The Secret Rooms by Catherine Bailey
A Curious Man by Neal Thompson
The Phantom of Fifth Avenue by Meryl Gordon

By Jenny, Readers' Advisor on April 22, 2015 Categories: Book Discussion Questions, Books, Nonfiction

Staff Pick: From the Land of the Moon by Milena Agus

Picture of JennyThis poetic gem translated from Italian is weighted with sorrow. Written in flashbacks spanning three generations, a girl shares the story of her Sardinian grandmother who has been in search for perfect love and declared mad as a result. Milena Agus’ From the Land of the Moon is a study of unreliable narrators, misunderstanding, and the reaches of the heart.

By Jenny, Readers' Advisor on April 21, 2015 Categories: Books, Literary, Picks by Jenny, Staff Picks

Fiction: Hiding the Past by Nathan Dylan Goodwin

Hiding the Past book coverGenealogists are, by definition, detectives. They start with one or more clues, apply patience and a great deal of detail work, and follow the threads wherever they lead, hoping for a satisfying conclusion. Nathan Dylan Goodwin’s Hiding the Past plays those similarities to great effect by creating an original genealogical mystery novel. A British man with no family history calls on expert Morton Farrier to trace his roots but is dead by apparent suicide the day after they meet. As Farrier doggedly investigates, others are determined to keep past events from seeing the light of the present, including a possible WWII conspiracy. However, even mounting danger won’t keep a dedicated researcher from his answers, and his adventures are worth scaling this particular family tree.

By Cathleen, Readers' Advisor on April 20, 2015 Categories: Books, Mysteries/Thrillers/Suspense

New Arrivals: Fiction and NonFiction Books

Every Friday the Library will bring you short lists of buzz-worthy books in a rotating series of popular genres.

For these and other fresh reads, stop by the second floor Fiction/AV/Teen desk. While there, talk to a Readers’ Advisor about new and old titles tailored to your taste.

New: Fiction Books

Cover of Our Endless Numbered Days Cover of The Turner House Cover of Happiness for Beginners

 

 

 

 

 

 

 

 

 

Our Endless Numbered Days by Claire Fuller
The Turner House by Angela Flourney
Happiness for Beginners by Katherine Center

Cover of Emma Cover of Where All Light Tends to Go Cover of The Listener

 

 

 

 

 

 

 

 

 

Emma by Alexander McCall Smith
Where All Light Tends to Go by David Joy
The Listener by Rachel Basch

New: Nonfiction Books

Cover of Capital DamesCover of Very Good Lives Cover of The Misadventures of Awkward Black Girl

 

 

 

 

 

 

 

 

 

Capital Dames by Cokie Roberts
Very Good Lives by J.K. Rowling
The Misadventures of Awkward Black Girl by Issa Rae

Cover of All Who Do Not Return Cover of Experimental Homebrewing Cover of So You've Been Publicly Shamed

 

 

 

 

 

 

 

 

 

All Who Do Not Return by Shulem Deen
Experimental Homebrewing by Drew Beechum and Denny Conn
So You’ve Been Publicly Shamed by Jon Ronson

By Jenny, Readers' Advisor on April 17, 2015 Categories: Books, Literary, New Arrivals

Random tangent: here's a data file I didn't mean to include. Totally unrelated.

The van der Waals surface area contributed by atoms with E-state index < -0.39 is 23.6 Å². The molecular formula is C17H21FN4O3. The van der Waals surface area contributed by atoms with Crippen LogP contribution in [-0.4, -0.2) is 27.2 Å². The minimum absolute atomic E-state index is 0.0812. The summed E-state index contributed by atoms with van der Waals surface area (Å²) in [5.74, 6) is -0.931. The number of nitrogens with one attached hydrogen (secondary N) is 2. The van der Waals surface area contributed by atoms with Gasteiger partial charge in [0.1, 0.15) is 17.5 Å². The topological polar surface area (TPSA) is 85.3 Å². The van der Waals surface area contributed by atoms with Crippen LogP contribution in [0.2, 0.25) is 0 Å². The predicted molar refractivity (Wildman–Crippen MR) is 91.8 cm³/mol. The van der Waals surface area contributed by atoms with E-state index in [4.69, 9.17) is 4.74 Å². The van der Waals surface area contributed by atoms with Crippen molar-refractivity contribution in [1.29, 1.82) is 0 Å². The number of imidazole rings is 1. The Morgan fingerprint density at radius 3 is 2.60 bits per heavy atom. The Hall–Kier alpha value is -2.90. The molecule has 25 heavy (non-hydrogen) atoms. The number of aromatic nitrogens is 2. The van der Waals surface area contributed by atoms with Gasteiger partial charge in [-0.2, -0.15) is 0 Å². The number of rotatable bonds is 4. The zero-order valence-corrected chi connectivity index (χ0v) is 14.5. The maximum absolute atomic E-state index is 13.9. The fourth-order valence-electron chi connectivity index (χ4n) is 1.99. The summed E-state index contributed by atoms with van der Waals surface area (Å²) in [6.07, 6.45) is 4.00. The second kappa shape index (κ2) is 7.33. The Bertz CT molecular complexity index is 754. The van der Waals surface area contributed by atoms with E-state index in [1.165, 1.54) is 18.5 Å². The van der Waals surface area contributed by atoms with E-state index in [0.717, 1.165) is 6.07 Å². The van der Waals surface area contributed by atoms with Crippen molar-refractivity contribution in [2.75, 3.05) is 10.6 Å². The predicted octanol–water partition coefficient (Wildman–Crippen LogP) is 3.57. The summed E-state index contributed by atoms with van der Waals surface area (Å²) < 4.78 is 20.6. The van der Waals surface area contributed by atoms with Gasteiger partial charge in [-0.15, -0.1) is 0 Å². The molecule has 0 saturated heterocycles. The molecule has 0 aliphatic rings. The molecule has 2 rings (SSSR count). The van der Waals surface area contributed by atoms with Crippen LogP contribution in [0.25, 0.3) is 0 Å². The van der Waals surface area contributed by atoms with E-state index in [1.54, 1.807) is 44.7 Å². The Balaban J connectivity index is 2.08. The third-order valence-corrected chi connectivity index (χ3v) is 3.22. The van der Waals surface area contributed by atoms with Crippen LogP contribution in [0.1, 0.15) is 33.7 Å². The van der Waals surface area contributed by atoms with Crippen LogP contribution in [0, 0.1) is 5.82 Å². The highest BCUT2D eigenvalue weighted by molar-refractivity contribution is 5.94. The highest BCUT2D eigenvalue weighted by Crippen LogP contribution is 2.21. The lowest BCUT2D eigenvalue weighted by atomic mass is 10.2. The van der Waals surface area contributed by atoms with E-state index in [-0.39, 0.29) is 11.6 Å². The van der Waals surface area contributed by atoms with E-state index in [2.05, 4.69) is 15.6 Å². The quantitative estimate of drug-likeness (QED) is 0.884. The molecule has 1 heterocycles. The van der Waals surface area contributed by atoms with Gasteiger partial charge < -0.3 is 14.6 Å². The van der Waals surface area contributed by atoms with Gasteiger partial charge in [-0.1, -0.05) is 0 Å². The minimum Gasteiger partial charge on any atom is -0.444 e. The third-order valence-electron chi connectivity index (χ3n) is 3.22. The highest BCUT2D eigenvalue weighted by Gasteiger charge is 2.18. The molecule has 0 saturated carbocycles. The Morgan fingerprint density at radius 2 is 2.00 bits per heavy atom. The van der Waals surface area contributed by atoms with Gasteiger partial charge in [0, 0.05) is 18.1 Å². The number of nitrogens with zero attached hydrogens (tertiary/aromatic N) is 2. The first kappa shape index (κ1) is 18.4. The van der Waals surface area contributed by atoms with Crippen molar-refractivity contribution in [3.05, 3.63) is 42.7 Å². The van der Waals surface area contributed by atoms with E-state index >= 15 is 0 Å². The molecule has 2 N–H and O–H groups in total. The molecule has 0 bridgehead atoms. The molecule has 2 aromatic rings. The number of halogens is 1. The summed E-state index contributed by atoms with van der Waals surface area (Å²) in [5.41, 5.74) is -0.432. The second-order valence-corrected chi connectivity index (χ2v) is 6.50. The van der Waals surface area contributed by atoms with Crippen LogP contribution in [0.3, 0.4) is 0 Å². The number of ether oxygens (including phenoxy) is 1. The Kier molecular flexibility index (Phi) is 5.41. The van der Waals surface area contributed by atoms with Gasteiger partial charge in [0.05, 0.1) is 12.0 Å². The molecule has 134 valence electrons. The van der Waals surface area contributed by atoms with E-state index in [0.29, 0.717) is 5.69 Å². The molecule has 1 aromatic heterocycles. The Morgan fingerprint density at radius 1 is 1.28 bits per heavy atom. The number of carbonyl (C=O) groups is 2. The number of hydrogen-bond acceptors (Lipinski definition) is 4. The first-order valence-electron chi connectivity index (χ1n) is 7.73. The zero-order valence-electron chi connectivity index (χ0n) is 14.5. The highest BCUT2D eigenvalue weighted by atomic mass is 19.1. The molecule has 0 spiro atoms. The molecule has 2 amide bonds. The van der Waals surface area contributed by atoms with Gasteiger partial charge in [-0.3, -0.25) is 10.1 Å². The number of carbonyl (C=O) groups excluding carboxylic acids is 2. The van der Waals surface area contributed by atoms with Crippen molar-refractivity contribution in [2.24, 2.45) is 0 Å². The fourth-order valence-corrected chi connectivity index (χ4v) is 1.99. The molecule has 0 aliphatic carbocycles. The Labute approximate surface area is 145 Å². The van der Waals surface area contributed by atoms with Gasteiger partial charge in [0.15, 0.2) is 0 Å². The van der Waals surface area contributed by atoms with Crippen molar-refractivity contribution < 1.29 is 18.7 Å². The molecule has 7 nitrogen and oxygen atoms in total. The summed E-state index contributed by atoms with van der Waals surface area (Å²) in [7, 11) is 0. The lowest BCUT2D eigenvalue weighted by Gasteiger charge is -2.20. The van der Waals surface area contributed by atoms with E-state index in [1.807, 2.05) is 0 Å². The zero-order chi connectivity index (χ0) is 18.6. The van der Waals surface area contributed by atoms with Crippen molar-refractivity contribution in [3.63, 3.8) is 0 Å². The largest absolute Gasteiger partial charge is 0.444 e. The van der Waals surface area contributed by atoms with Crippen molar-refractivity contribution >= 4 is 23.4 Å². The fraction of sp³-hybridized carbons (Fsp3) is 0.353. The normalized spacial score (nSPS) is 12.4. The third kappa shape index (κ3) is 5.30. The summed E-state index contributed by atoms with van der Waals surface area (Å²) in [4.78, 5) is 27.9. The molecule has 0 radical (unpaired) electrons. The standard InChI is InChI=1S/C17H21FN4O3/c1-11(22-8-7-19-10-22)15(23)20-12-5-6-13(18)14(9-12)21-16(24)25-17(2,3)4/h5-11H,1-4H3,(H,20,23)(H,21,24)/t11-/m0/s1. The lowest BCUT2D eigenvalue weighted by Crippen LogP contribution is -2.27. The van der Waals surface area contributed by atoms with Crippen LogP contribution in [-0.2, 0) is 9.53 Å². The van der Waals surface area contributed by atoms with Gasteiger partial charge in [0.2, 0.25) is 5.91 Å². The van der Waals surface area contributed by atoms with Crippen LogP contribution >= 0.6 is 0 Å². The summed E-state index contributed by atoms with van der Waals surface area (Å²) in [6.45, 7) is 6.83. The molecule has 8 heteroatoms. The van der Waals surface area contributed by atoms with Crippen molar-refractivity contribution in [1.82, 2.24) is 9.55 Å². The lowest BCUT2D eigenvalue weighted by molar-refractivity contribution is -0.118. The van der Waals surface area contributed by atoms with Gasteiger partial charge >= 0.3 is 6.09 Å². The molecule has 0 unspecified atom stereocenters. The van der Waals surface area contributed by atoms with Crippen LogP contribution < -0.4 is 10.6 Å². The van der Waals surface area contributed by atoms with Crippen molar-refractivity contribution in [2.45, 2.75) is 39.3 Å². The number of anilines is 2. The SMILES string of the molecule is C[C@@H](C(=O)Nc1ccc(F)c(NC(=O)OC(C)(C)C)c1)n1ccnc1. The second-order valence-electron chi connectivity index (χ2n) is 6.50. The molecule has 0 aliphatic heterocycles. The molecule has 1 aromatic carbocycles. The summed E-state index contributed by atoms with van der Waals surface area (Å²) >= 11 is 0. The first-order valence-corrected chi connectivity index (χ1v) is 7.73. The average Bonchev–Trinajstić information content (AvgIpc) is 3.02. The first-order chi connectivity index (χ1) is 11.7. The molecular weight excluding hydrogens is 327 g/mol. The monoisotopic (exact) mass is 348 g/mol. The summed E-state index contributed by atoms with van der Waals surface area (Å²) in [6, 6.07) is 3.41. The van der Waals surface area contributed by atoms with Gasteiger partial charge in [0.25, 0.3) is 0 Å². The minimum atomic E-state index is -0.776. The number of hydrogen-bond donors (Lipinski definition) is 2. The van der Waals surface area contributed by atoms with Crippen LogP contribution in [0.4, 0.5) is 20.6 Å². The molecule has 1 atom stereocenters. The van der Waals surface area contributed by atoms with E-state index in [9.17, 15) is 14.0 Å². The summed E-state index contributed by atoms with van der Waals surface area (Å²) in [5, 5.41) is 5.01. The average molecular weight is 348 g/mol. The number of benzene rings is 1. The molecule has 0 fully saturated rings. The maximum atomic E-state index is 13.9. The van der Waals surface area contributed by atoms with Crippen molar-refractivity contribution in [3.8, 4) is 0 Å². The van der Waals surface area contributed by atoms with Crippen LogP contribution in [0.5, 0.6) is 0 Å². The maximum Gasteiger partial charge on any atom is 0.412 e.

Fiction: Life With Mr. Dangerous by Paul Hornschemeier

Cover of Life With Mr. DangerousPaul Hornschemeier vibrantly paints the picture of a 26-year-old who feels stuck. Dragged down by the repetition of working in retail and terrible relationships, Amy Beir turns to phone conversations with a friend who moved to San Francisco and the cartoon Mr. Dangerous to keep her sanity. Hornschemeier uses colorful simplistic drawings  to slice out the anxieties of daily life, from being gifted pink unicorn sweatshirts by her mother to the pressure of leaving voice mails. Laced with humor and touches of the surreal Life With Mr. Dangerous captures the struggle of growing up when you’re supposed to be a grown up already.

By Jenny, Readers' Advisor on April 16, 2015 Categories: Books

Staff Pick: The Lincoln Lawyer by Michael Connelly

Picture of ColleenThe Lincoln Lawyer by Michael Connelly on audiobook will appeal to almost anyone! Narrator Adam Grupper becomes main character, Mickey Haller, and brings non-stop action into this courtroom drama. His character voicing and pacing elevate this audio to an easy listen whether you are new to audiobooks or an avid listener.

By Jenny, Readers' Advisor on April 14, 2015 Categories: Audiobooks, Picks by Colleen, Staff Picks

Movies and TV: Enchanted April

Enchanted April DVD coverAn irresistible invitation:  To Those Who Appreciate Wisteria and Sunshine, a Small Medieval Italian Castle on the Shores of the Mediterranean to be Let Furnished for the Month of April. Four ladies, previously strangers to one another, answer the call to escape to Italy for one glorious Enchanted AprilIt is 1920s London, and the dreariness of unfulfilling routine contrasts starkly with the promise of a brightly-lit, languid holiday in the countryside. It doesn’t take long in this restful place for the visitors to shed their cares, form new friendships, and rediscover the beauty in both themselves and their other lives. Be inspired by a welcome respite and a fresh perspective, even if your own getaway is simply a vicarious one.

By Cathleen, Readers' Advisor on April 13, 2015 Categories: Movies and TV